Okay, I’m off the radio. Let’s take a look at Richard Just’s defense. He starts by recounting all sorts of negative things from Hillsdale’s past in an effort to show that my own accounts of Hillsdale’s past are a bit rosey. Sounds fair. Except, the problem is that my observations (and Aaron Bailey’s) were on point. They spoke directly to the fact that Hillsdale’s own “good old days” were decidedly un-racist. In fact, Hillsdale’s record of inclusiveness shames Princeton’s (Just’s alma mater). Meanwhile, Just’s clips are mostly irrelevant chatter applicable to almost any college campus (what school hasn’t been called “Stalinist” by someone?).
Moving on, Just gets to the meat of his defense, which is worth reprinting here. He writes:
What do they mean by the phrase “the good old days”? It’s impossible to know for sure, of course, but Goldberg doesn’t offer any possibilities to counter my suggestion. By itself, that phrase could mean anything. Taken together with an all-white picture (in an age where the conventions of educational advertising, like them or hate them, mean that most schools use such photos as a chance to show off their diversity) and the ad’s rather glib denunciation of “politically correct” revisionism, it’s enough to make you wonder whether there is a racial subtext at play here.
Obviously there were a lot of things that were different about schools in “the good old days.” But segregation — both de jure and de facto — looms pretty large in that history. In the context of an ad that raises race implicitly by discussing “politically correct” revisionism, how can Goldberg find it so outrageous to wonder if “the good old days” doesn’t carry racial implications? And I’m not talking about the days of southern governors standing in schoolhouse doors and education being rigidly segregated by state law. I’m talking about that not-so-distant past, when parents of privilege in all parts of the country just didn’t have to worry about their kids going to school with blacks or Jews or poor kids because those kinds of kids didn’t go to the schools where they sent their children. If Goldberg doesn’t believe that such a time existed, he’s the one who’s engaged in a little revisionism. If he doesn’t think that nostalgia for such a time can be conjured — and perhaps intended — by an ad that invokes “the good old days” and refers implicitly to race, then he’s not living in the real world with the rest of us.
How lame. Just not only ignores what I wrote he — again — ignores the words actually in the ad.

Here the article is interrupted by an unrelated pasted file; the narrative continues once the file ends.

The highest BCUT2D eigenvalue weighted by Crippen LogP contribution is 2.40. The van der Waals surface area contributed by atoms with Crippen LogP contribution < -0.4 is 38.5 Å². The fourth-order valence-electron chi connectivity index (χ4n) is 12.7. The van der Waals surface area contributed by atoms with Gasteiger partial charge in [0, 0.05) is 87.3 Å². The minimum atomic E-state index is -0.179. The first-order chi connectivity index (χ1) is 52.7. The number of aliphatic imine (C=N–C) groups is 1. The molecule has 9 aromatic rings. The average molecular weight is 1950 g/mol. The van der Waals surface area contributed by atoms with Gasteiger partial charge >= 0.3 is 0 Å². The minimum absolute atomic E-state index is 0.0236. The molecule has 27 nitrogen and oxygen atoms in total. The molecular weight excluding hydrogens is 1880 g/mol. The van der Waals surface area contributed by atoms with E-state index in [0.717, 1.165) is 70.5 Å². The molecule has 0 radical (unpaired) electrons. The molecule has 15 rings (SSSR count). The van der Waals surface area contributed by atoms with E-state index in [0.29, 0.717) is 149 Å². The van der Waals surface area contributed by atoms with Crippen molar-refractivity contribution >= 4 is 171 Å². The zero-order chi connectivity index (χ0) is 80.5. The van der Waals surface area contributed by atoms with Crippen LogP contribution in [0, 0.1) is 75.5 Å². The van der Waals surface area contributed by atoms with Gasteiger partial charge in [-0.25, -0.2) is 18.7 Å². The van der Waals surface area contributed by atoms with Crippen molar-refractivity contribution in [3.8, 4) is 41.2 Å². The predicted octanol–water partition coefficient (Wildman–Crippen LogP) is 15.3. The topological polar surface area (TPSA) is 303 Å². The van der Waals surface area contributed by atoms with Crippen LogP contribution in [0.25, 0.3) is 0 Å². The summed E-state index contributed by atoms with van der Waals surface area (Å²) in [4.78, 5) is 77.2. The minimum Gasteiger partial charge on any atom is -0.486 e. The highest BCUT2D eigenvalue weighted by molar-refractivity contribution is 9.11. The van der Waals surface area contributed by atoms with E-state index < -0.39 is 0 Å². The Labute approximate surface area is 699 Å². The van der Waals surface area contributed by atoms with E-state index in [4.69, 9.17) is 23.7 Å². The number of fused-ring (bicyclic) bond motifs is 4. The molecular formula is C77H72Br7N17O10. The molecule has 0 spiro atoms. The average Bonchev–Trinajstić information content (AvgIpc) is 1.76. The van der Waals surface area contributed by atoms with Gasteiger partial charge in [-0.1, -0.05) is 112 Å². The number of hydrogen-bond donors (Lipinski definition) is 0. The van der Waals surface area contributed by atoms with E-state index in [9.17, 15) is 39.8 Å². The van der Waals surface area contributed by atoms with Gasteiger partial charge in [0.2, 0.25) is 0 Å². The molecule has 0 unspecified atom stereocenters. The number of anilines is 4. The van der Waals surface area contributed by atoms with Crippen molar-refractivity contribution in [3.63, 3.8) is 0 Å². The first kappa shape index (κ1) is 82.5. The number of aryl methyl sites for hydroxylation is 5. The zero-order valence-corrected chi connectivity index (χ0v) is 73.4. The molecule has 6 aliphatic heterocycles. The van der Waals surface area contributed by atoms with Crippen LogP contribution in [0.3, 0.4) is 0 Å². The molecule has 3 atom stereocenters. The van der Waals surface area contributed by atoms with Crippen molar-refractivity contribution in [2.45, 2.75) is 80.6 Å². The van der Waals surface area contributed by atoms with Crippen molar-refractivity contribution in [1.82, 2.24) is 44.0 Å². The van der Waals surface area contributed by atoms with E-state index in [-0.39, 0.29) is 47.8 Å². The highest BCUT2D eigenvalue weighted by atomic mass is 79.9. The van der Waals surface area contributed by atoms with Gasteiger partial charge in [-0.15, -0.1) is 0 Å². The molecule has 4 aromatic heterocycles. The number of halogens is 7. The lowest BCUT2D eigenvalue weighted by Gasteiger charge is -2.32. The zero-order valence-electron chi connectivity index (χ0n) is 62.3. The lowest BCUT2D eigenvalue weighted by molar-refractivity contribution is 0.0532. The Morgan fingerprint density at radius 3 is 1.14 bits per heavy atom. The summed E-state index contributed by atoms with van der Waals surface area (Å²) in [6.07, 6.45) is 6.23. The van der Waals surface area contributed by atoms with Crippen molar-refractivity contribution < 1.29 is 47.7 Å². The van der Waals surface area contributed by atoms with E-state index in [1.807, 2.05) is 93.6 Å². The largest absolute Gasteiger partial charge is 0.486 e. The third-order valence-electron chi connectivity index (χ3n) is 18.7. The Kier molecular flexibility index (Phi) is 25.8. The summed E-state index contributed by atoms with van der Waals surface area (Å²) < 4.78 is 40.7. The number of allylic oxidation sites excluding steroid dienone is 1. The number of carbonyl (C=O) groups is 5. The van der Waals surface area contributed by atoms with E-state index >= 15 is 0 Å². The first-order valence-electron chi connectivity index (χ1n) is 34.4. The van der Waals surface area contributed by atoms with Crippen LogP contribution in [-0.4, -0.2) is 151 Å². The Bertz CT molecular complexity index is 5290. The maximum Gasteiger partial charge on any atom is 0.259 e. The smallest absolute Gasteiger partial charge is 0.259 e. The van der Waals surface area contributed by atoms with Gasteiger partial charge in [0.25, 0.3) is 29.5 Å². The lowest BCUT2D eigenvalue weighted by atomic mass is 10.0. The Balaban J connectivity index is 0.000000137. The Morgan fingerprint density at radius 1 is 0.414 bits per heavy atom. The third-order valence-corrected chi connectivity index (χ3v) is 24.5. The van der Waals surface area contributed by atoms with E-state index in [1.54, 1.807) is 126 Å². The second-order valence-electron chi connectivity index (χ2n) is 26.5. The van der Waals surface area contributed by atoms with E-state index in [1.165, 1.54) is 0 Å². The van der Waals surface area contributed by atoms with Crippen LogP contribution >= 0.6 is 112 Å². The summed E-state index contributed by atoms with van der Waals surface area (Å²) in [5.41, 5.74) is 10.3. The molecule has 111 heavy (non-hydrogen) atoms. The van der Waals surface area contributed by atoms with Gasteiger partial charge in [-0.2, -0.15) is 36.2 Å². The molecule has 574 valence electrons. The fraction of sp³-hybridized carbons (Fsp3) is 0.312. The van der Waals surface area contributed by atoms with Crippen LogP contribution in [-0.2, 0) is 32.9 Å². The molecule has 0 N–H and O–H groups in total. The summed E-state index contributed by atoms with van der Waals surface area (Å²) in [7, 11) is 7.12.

As I noted before, there’s a 7-point checklist on the ad which gives a good indication of what Hillsdale means by the “good old days” — as does the rest of the text. Not one of these points includes such phrases as “keeping the blacks out” or “preserve white privilege.” It’s full of stuff like “teaching moral character” and “appropriate and effective self-discipline.” Richard: that
is the evidence you’re looking for.
I know it comes as a shock to the brand of (all-white) liberals who staff the ramparts at the American Prospect, but most conservative parents don’t think of Jim Crow when they hear about the “good old days” in education. If Just thinks white conservatives can never speak of the “good old days” without providing a cast that looks like America, he should just say so and defend his position.
Also, Just is now back-peddaling. Initially he said the racist implication of the ad was essentially obvious and “not too thinly veiled.” Now he’s merely saying it’s not absurd to hold out the possibility that such was the intent. Sure, sure it’s possible. But it is neither probable nor aparrent. And when things are not obvious they must be argued, not asserted. This is especially the case when more plausible and less slanderous explanations are available. For example, it seems to me that a far more likely explanation is that Hillsdale had no idea such an interpretation was possible since its conscience is clear and its own record on the issue is so exemplary. Reagrdless, if we could just get liberals like Mr. Just to employ Occam’s Razor when it comes to issues of race this country would be a lot healthier.
Indeed, the fact that Mr. Just’s first instinct is to assume racism on the part of others — rather than, say, read the text — reveals he’s the one fixated on race, not Hillsdale.